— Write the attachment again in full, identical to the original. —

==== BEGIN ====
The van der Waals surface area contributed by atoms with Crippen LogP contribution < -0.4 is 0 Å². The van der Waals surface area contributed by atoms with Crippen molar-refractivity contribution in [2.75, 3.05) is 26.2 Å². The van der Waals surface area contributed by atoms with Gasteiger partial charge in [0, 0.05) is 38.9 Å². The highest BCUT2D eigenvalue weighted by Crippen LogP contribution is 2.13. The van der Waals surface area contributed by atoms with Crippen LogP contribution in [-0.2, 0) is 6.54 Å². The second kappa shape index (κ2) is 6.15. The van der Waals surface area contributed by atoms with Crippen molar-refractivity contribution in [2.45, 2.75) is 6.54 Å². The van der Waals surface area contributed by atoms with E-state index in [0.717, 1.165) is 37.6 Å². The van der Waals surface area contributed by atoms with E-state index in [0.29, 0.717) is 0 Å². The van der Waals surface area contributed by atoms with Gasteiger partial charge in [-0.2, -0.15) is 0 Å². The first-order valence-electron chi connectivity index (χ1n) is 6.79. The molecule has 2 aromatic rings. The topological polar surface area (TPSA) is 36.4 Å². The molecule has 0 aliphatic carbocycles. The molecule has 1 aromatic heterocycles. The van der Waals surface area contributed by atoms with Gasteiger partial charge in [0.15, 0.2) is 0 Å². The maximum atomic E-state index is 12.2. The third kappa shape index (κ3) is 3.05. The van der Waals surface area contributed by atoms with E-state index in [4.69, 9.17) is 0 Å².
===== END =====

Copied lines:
The van der Waals surface area contributed by atoms with Crippen LogP contribution < -0.4 is 0 Å². The van der Waals surface area contributed by atoms with Crippen molar-refractivity contribution in [2.75, 3.05) is 26.2 Å². The van der Waals surface area contributed by atoms with Gasteiger partial charge in [0, 0.05) is 38.9 Å². The highest BCUT2D eigenvalue weighted by Crippen LogP contribution is 2.13. The van der Waals surface area contributed by atoms with Crippen LogP contribution in [-0.2, 0) is 6.54 Å². The second kappa shape index (κ2) is 6.15. The van der Waals surface area contributed by atoms with Crippen molar-refractivity contribution in [2.45, 2.75) is 6.54 Å². The van der Waals surface area contributed by atoms with E-state index in [0.717, 1.165) is 37.6 Å². The van der Waals surface area contributed by atoms with E-state index in [0.29, 0.717) is 0 Å². The van der Waals surface area contributed by atoms with Gasteiger partial charge in [-0.2, -0.15) is 0 Å². The first-order valence-electron chi connectivity index (χ1n) is 6.79. The molecule has 2 aromatic rings. The topological polar surface area (TPSA) is 36.4 Å². The molecule has 0 aliphatic carbocycles. The molecule has 1 aromatic heterocycles. The van der Waals surface area contributed by atoms with Gasteiger partial charge in [0.15, 0.2) is 0 Å². The maximum atomic E-state index is 12.2. The third kappa shape index (κ3) is 3.05. The van der Waals surface area contributed by atoms with E-state index in [4.69, 9.17) is 0 Å².